The Simple Dollar’s Picks for Best IRA Account in 2016
This article was originally featured on The Simple Dollar
The best IRA Account for each individual will vary based on a host of factors as well as personal tastes, which is why we highlighted several different companies in this post.
Here are the 6 best IRA account options for 2016:
- Best Overall: E*TRADE
- Best for Experienced Traders: TD Ameritrade
- Best for Beginners: Scottrade
- Best for long-view investors: Betterment
- Best for long-view investors: Wealthfront
- Cheapest option: TradeKing
What Makes These the Best IRA Companies?
Here are some more of the common features of these top companies:
- Access to a variety of investment products
- Several types of IRA accounts
- Introductory deals on rollovers or new accounts
- Access to quality support, research, and education
What is an IRA?
An IRA, or Individual Retirement Account, is basically a savings account that has a lot of guidelines and restrictions. It’s the best way to invest your money to get upfront tax breaks or pay no taxes on your gains when you take your money out later in life.
While you do enjoy these tax breaks, you’ll incur a heavy tax penalty if you withdraw any funds from an IRA account before you’re 59.5 years old. The 4 most common types of IRAs:
- SEP IRA — Also known as the Simplified Employee Pension Individual Retirement Account, this IRA allows an employer to contribute to your Traditional IRA. So instead of your employer adding money into a pension fund, it goes into your IRA as if you were investing it yourself.
- SIMPLE IRA — This stands for Savings Incentive Match Plan for Employees and it’s set up very similar to a 401K plan, meaning the employer matches the contributions made by the employee.
- Traditional IRA
- Roth IRA
Roth vs Traditional IRA
A Roth IRA and a Traditional IRA have many of the same rules and regulations, but there are a few key differences between the two.
Traditional and Roth IRA Rules
The rules that Traditional and Roth IRAs have in common are:
- Contribution Limits — In 2016, you can put in $5,500 per year if you are 49 years old or younger and $6,500 if you’re between 50 and 70.5 years old in both Traditional and Roth IRA. If you’re 40 years old, you can put $3,000 into a Roth IRA and $2,500 into a Traditional IRA.
- Withdrawal Penalties — Regardless of which type of IRA account you choose, you’ll have to pay a 10% penalty in addition to any income tax earned on the investment if you pull your money out early.
- Funding an Account — You can fund your Roth IRA or Traditional IRA with cash or cash equivalents but not other assets.
- Choosing Investments — For both Traditional and Roth, you put your money in and then allocate it to specific types of investments, like stocks, bonds, mutual funds, ETFs, and more.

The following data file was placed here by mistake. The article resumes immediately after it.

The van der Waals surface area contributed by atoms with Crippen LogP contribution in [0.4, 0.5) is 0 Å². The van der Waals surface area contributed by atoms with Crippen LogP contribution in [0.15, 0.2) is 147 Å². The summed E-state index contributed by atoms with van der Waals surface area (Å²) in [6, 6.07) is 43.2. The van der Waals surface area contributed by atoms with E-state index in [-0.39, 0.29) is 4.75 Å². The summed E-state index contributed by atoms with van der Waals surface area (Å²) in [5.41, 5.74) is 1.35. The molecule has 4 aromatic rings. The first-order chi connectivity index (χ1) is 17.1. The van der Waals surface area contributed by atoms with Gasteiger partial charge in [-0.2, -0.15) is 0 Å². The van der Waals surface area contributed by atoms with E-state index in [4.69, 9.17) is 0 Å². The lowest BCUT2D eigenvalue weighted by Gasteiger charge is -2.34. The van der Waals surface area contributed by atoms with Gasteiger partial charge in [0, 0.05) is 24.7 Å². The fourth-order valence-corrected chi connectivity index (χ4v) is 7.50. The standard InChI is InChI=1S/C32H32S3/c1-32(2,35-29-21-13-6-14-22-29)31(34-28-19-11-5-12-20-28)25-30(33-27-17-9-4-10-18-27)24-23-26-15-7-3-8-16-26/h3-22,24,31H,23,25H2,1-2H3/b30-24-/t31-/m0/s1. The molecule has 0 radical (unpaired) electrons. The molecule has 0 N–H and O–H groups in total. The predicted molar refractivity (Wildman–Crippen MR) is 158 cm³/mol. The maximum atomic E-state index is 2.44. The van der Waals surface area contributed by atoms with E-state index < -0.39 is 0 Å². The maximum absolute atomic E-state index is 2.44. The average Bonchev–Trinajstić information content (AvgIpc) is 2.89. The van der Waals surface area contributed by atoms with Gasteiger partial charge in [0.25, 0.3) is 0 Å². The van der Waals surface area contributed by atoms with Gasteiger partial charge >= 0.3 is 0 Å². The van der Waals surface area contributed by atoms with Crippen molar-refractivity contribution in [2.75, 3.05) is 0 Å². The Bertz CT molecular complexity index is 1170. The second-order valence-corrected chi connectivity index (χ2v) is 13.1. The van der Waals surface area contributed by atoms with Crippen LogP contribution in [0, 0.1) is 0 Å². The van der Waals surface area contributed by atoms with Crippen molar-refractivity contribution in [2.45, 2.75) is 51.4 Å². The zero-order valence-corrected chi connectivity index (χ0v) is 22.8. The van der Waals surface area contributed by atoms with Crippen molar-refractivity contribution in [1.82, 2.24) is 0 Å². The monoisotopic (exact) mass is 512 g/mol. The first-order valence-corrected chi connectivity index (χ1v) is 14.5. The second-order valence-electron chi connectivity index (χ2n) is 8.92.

The Key Differences Between a Roth and Traditional IRA
- Tax Deductions — With a Traditional IRA, you’re allowed to deduct your yearly contribution off your taxable income each year. When you withdraw your money from a Traditional IRA, it will be taxed as income, like any other investment. A Roth IRA is not tax deductible each year, but you don’t have to pay income tax when you withdraw the money from your account at retirement.
- Income Limitations — Traditional IRAs allow anyone younger than 70.5 years old to contribute regardless of income. In order to contribute to a Roth IRA, a single filer must make less than $129,000 and married couples must make less than $191,000 combined.
- Old-Age Restrictions — You can keep your money in a Roth IRA as long as you want, but a Traditional IRA forces you to start taking distributions at age 70.5. A Roth IRA also requires that you have the account open for at least five years before qualifying for a distribution
- Withdrawal Exceptions — If you withdraw from your Roth IRA early, you’re only hit with a tax on the gains, not the money you put into the account.
Who is a Roth IRA Best For?
- Younger adults without large incomes
- Those who want flexibility to take out investments
Who is a Traditional IRA Best For?
- People who want to reduce their taxable income each year
- Adults who start an IRA account later in life.
Invest in Your Financial Future
It’s never too late to get started by opening a Roth IRA or Traditional IRA with one of the companies mentioned above. Even if you don’t have thousands of dollars each year to invest, anything you can get into an IRA account will pay off down the road. The money has the ability to compound year after year and grow into something very significant.
We’ve all seen that no investment is a guarantee to make you money over time. However, you’ll at least have the opportunity to let your money grow and avoid paying taxes when you invest or when you take it out (depending on whether you choose a Roth IRA or Traditional IRA).
For more information on IRA Accounts, including the pros and cons of each top pick, read the full article here: http://www.thesimpledollar.com/best-ira-accounts/
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